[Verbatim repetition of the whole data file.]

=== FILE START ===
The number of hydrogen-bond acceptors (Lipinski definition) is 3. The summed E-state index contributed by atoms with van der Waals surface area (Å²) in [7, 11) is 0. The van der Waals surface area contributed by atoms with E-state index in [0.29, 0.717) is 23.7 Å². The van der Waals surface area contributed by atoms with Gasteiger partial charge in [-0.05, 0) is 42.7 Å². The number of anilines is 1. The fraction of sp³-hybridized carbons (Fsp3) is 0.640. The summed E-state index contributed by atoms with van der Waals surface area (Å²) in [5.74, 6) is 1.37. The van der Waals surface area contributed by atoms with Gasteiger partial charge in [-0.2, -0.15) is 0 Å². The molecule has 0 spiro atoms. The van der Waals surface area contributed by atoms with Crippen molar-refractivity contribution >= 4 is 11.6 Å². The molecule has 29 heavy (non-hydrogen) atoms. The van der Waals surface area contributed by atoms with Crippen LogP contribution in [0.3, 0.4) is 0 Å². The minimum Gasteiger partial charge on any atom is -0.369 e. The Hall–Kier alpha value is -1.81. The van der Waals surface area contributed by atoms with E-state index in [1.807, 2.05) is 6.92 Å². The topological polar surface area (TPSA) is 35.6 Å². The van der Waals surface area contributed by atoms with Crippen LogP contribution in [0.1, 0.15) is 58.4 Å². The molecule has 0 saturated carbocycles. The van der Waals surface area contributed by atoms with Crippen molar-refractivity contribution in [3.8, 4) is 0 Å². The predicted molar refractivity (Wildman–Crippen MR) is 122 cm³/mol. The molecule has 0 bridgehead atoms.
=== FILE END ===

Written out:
The number of hydrogen-bond acceptors (Lipinski definition) is 3. The summed E-state index contributed by atoms with van der Waals surface area (Å²) in [7, 11) is 0. The van der Waals surface area contributed by atoms with E-state index in [0.29, 0.717) is 23.7 Å². The van der Waals surface area contributed by atoms with Gasteiger partial charge in [-0.05, 0) is 42.7 Å². The number of anilines is 1. The fraction of sp³-hybridized carbons (Fsp3) is 0.640. The summed E-state index contributed by atoms with van der Waals surface area (Å²) in [5.74, 6) is 1.37. The van der Waals surface area contributed by atoms with Gasteiger partial charge in [-0.2, -0.15) is 0 Å². The molecule has 0 spiro atoms. The van der Waals surface area contributed by atoms with Crippen molar-refractivity contribution >= 4 is 11.6 Å². The molecule has 29 heavy (non-hydrogen) atoms. The van der Waals surface area contributed by atoms with Crippen LogP contribution in [0.3, 0.4) is 0 Å². The minimum Gasteiger partial charge on any atom is -0.369 e. The Hall–Kier alpha value is -1.81. The van der Waals surface area contributed by atoms with E-state index in [1.807, 2.05) is 6.92 Å². The topological polar surface area (TPSA) is 35.6 Å². The van der Waals surface area contributed by atoms with Crippen LogP contribution in [0.1, 0.15) is 58.4 Å². The molecule has 0 saturated carbocycles. The van der Waals surface area contributed by atoms with Crippen molar-refractivity contribution in [3.8, 4) is 0 Å². The predicted molar refractivity (Wildman–Crippen MR) is 122 cm³/mol. The molecule has 0 bridgehead atoms.